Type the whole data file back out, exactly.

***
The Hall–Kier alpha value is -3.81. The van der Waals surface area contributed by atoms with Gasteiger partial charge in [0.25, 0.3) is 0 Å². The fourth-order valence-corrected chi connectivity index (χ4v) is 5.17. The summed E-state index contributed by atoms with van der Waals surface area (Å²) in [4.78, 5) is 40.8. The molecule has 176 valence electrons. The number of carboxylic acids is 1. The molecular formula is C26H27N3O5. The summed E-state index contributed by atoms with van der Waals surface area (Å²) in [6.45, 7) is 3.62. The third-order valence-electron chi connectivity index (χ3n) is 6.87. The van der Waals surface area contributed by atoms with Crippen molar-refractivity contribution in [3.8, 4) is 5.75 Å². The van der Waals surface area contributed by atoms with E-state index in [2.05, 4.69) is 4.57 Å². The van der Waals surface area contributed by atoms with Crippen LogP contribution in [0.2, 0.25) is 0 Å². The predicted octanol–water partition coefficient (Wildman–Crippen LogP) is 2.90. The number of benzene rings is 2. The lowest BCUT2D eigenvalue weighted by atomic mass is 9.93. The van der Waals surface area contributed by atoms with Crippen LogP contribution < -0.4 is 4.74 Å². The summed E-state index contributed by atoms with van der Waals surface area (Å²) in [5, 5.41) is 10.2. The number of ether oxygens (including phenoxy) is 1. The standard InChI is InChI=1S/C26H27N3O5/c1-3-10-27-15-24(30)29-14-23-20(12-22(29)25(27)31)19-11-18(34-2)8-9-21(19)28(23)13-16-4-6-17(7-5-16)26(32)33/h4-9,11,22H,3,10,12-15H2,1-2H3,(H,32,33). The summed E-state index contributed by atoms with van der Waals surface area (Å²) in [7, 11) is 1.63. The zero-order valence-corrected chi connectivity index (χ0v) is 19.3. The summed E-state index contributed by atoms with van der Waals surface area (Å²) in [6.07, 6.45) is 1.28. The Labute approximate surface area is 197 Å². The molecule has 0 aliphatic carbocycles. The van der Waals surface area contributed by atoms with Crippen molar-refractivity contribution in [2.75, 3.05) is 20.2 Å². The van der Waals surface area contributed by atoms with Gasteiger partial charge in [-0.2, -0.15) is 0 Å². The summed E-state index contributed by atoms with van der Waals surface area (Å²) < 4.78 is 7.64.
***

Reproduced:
The Hall–Kier alpha value is -3.81. The van der Waals surface area contributed by atoms with Gasteiger partial charge in [0.25, 0.3) is 0 Å². The fourth-order valence-corrected chi connectivity index (χ4v) is 5.17. The summed E-state index contributed by atoms with van der Waals surface area (Å²) in [4.78, 5) is 40.8. The molecule has 176 valence electrons. The number of carboxylic acids is 1. The molecular formula is C26H27N3O5. The summed E-state index contributed by atoms with van der Waals surface area (Å²) in [6.45, 7) is 3.62. The third-order valence-electron chi connectivity index (χ3n) is 6.87. The van der Waals surface area contributed by atoms with Crippen molar-refractivity contribution in [3.8, 4) is 5.75 Å². The van der Waals surface area contributed by atoms with E-state index in [2.05, 4.69) is 4.57 Å². The van der Waals surface area contributed by atoms with Crippen LogP contribution in [0.2, 0.25) is 0 Å². The predicted octanol–water partition coefficient (Wildman–Crippen LogP) is 2.90. The number of benzene rings is 2. The lowest BCUT2D eigenvalue weighted by atomic mass is 9.93. The van der Waals surface area contributed by atoms with Crippen LogP contribution < -0.4 is 4.74 Å². The summed E-state index contributed by atoms with van der Waals surface area (Å²) in [5, 5.41) is 10.2. The number of ether oxygens (including phenoxy) is 1. The standard InChI is InChI=1S/C26H27N3O5/c1-3-10-27-15-24(30)29-14-23-20(12-22(29)25(27)31)19-11-18(34-2)8-9-21(19)28(23)13-16-4-6-17(7-5-16)26(32)33/h4-9,11,22H,3,10,12-15H2,1-2H3,(H,32,33). The summed E-state index contributed by atoms with van der Waals surface area (Å²) in [7, 11) is 1.63. The zero-order valence-corrected chi connectivity index (χ0v) is 19.3. The summed E-state index contributed by atoms with van der Waals surface area (Å²) in [6.07, 6.45) is 1.28. The Labute approximate surface area is 197 Å². The molecule has 0 aliphatic carbocycles. The van der Waals surface area contributed by atoms with Crippen molar-refractivity contribution in [2.75, 3.05) is 20.2 Å². The van der Waals surface area contributed by atoms with Gasteiger partial charge in [-0.2, -0.15) is 0 Å². The summed E-state index contributed by atoms with van der Waals surface area (Å²) < 4.78 is 7.64.